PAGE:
One of Turkey’s largest zoos is looking to find mates for its single elephants, a female jaguar and male hippotamus.
Celal Özsöyler, the head of Gaziantep Metropolitan Municipality’s wildlife protection department, said the zoo is home to the world’s rarest animals and that they put great effort for the animals’ health and happiness. Now, they are working to find partners for the single ones.
He said that the 14-year-old male elephants Gabi and Pili have been living in the zoo since 2010 and is in talks with a Sri Lankan zoo to bring a partner for Gabi, the world’s first elephant born via caesarian section, and his friend Pili, and had received a positive return.
Özsöyler also that they also make plans to bring partners for the female jaguar Hasret and three hippopotamuses.
“We have held talks with South African officials to bring a female and male rhino, as well as two female and a male giraffes. This way, we will bring partners for our single animals, and the zoo will have new species. Currently we are home to 7,500 animals of 350 species. We choose large areas for their happiness and peace.”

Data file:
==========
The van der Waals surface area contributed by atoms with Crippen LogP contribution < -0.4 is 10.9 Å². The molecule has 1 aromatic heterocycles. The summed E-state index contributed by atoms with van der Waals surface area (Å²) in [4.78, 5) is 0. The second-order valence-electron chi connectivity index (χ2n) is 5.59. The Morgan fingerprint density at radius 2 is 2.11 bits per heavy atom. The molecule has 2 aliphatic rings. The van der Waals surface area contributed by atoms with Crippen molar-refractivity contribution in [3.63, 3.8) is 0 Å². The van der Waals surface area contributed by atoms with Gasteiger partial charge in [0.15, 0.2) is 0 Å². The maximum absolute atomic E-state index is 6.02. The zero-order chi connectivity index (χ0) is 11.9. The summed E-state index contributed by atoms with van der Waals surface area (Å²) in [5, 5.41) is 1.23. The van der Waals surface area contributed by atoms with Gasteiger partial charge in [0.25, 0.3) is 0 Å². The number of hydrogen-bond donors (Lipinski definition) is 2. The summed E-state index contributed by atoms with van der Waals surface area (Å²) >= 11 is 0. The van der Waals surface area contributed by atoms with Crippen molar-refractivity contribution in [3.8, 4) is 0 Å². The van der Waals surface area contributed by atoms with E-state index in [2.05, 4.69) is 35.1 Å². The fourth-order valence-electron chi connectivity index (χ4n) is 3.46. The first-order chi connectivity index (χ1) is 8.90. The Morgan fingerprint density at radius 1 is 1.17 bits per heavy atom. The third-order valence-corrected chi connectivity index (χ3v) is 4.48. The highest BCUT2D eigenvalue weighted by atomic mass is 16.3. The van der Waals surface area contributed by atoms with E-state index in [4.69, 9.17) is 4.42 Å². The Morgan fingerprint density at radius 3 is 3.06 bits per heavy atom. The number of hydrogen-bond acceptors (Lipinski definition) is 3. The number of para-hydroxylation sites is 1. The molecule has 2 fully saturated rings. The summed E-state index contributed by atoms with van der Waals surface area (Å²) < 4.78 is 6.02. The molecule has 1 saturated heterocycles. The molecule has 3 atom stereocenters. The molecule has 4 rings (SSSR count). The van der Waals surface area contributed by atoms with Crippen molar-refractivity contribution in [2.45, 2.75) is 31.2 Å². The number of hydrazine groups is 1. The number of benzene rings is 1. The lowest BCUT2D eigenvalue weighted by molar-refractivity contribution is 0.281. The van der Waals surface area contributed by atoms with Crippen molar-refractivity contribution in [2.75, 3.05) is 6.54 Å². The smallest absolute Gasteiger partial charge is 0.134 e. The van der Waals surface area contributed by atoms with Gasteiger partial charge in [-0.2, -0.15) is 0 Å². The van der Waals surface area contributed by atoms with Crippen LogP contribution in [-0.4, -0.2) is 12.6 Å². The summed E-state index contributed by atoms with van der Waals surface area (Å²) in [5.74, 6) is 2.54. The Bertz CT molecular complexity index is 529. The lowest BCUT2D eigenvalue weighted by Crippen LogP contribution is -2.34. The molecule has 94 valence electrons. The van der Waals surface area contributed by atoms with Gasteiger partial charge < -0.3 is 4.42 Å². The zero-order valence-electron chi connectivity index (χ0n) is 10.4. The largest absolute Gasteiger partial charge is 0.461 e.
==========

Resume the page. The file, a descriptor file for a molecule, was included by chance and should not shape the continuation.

Özsöyler said the number of visitors to the zoo is gradually increasing. Last year, it had 4 million visitors.
“This year we established a two-hectare tropical butterfly garden and brought 20,000 butterflies of 120 species. We planted flowers that butterflies love and we set the temperature and humidity at 25 degrees Celsius. Its opening will be made in the coming days. We believe that this place will increase the number of visitors to 5 million by the end of this year. Also, the chimpanzee island has been finished; we will transfer our chimpanzees there. They will have a more comfortable and more natural environment,” he said.
Özsöyler said that they also have a new project for the zoo, adding, “We will organize safaris for predatory animals. Lions and tigers will be in a free environment and visitors will visit them inside closed and protected vehicles. This will be a first in Turkey. In 2016 we organized a safari for deer, gazelles, ostriches, various birds and horses.”